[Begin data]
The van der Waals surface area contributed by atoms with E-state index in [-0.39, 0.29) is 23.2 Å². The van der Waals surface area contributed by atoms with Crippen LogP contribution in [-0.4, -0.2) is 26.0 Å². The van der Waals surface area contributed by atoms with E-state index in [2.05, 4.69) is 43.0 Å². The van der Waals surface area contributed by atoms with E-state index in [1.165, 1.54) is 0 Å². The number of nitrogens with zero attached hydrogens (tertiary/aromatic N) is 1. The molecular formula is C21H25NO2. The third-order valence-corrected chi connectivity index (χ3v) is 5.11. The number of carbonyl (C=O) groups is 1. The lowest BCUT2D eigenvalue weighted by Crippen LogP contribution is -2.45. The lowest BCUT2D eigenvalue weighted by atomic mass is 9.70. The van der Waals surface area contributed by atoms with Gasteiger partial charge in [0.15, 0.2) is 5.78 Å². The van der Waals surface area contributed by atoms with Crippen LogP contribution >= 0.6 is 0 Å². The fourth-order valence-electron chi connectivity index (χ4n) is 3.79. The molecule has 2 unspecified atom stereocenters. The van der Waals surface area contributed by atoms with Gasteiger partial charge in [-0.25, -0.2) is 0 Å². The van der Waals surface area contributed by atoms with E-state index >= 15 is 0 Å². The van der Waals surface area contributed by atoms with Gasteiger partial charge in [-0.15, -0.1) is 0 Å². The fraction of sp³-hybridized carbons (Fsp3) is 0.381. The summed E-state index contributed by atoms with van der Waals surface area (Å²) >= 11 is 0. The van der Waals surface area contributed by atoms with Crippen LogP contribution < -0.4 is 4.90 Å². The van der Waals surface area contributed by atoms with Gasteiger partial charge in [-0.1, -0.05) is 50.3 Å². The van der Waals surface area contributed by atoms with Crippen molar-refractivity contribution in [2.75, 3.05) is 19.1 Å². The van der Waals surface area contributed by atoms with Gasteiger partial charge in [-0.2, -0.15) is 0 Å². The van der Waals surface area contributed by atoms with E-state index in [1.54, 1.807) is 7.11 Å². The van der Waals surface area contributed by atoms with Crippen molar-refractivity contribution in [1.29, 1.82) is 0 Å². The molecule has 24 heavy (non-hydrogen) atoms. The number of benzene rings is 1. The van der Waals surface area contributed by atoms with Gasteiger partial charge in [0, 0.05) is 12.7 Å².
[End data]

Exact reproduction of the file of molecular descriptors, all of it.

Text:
The van der Waals surface area contributed by atoms with E-state index in [-0.39, 0.29) is 23.2 Å². The van der Waals surface area contributed by atoms with Crippen LogP contribution in [-0.4, -0.2) is 26.0 Å². The van der Waals surface area contributed by atoms with E-state index in [2.05, 4.69) is 43.0 Å². The van der Waals surface area contributed by atoms with E-state index in [1.165, 1.54) is 0 Å². The number of nitrogens with zero attached hydrogens (tertiary/aromatic N) is 1. The molecular formula is C21H25NO2. The third-order valence-corrected chi connectivity index (χ3v) is 5.11. The number of carbonyl (C=O) groups is 1. The lowest BCUT2D eigenvalue weighted by Crippen LogP contribution is -2.45. The lowest BCUT2D eigenvalue weighted by atomic mass is 9.70. The van der Waals surface area contributed by atoms with Gasteiger partial charge in [0.15, 0.2) is 5.78 Å². The van der Waals surface area contributed by atoms with Crippen LogP contribution >= 0.6 is 0 Å². The fourth-order valence-electron chi connectivity index (χ4n) is 3.79. The molecule has 2 unspecified atom stereocenters. The van der Waals surface area contributed by atoms with Gasteiger partial charge in [-0.25, -0.2) is 0 Å². The van der Waals surface area contributed by atoms with E-state index >= 15 is 0 Å². The van der Waals surface area contributed by atoms with Gasteiger partial charge in [-0.15, -0.1) is 0 Å². The fraction of sp³-hybridized carbons (Fsp3) is 0.381. The summed E-state index contributed by atoms with van der Waals surface area (Å²) >= 11 is 0. The van der Waals surface area contributed by atoms with Crippen LogP contribution < -0.4 is 4.90 Å². The van der Waals surface area contributed by atoms with Gasteiger partial charge in [-0.1, -0.05) is 50.3 Å². The van der Waals surface area contributed by atoms with Crippen molar-refractivity contribution in [2.75, 3.05) is 19.1 Å². The van der Waals surface area contributed by atoms with Gasteiger partial charge in [-0.2, -0.15) is 0 Å². The van der Waals surface area contributed by atoms with E-state index in [1.54, 1.807) is 7.11 Å². The van der Waals surface area contributed by atoms with Crippen molar-refractivity contribution in [1.29, 1.82) is 0 Å². The molecule has 24 heavy (non-hydrogen) atoms. The number of benzene rings is 1. The van der Waals surface area contributed by atoms with Gasteiger partial charge in [0, 0.05) is 12.7 Å².